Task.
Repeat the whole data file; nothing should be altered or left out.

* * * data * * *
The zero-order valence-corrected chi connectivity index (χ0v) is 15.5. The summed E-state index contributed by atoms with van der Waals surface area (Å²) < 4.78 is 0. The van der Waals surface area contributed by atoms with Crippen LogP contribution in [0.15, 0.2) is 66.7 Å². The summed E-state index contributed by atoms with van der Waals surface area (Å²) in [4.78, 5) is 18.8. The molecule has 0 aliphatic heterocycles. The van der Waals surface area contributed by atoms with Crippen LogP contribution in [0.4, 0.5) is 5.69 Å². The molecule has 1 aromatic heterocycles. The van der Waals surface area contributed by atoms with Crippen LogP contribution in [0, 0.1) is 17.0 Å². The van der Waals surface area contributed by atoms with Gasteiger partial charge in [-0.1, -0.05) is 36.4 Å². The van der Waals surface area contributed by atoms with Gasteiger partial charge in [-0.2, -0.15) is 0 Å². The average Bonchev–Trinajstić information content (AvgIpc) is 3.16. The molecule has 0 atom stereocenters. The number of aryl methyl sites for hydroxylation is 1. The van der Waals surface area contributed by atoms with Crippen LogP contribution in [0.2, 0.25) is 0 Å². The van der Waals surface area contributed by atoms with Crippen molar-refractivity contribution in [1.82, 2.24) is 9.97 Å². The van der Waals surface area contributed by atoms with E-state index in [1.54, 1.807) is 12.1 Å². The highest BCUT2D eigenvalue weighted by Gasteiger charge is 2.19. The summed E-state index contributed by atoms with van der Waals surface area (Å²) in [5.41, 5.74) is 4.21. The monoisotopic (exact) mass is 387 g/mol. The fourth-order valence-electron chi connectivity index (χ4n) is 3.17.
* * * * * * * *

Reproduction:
The zero-order valence-corrected chi connectivity index (χ0v) is 15.5. The summed E-state index contributed by atoms with van der Waals surface area (Å²) < 4.78 is 0. The van der Waals surface area contributed by atoms with Crippen LogP contribution in [0.15, 0.2) is 66.7 Å². The summed E-state index contributed by atoms with van der Waals surface area (Å²) in [4.78, 5) is 18.8. The molecule has 0 aliphatic heterocycles. The van der Waals surface area contributed by atoms with Crippen LogP contribution in [0.4, 0.5) is 5.69 Å². The molecule has 1 aromatic heterocycles. The van der Waals surface area contributed by atoms with Crippen LogP contribution in [0, 0.1) is 17.0 Å². The van der Waals surface area contributed by atoms with Gasteiger partial charge in [-0.1, -0.05) is 36.4 Å². The van der Waals surface area contributed by atoms with Gasteiger partial charge in [-0.2, -0.15) is 0 Å². The average Bonchev–Trinajstić information content (AvgIpc) is 3.16. The molecule has 0 atom stereocenters. The number of aryl methyl sites for hydroxylation is 1. The van der Waals surface area contributed by atoms with Crippen LogP contribution in [0.2, 0.25) is 0 Å². The van der Waals surface area contributed by atoms with Crippen molar-refractivity contribution in [1.82, 2.24) is 9.97 Å². The van der Waals surface area contributed by atoms with E-state index in [1.54, 1.807) is 12.1 Å². The highest BCUT2D eigenvalue weighted by Gasteiger charge is 2.19. The summed E-state index contributed by atoms with van der Waals surface area (Å²) in [5.41, 5.74) is 4.21. The monoisotopic (exact) mass is 387 g/mol. The fourth-order valence-electron chi connectivity index (χ4n) is 3.17.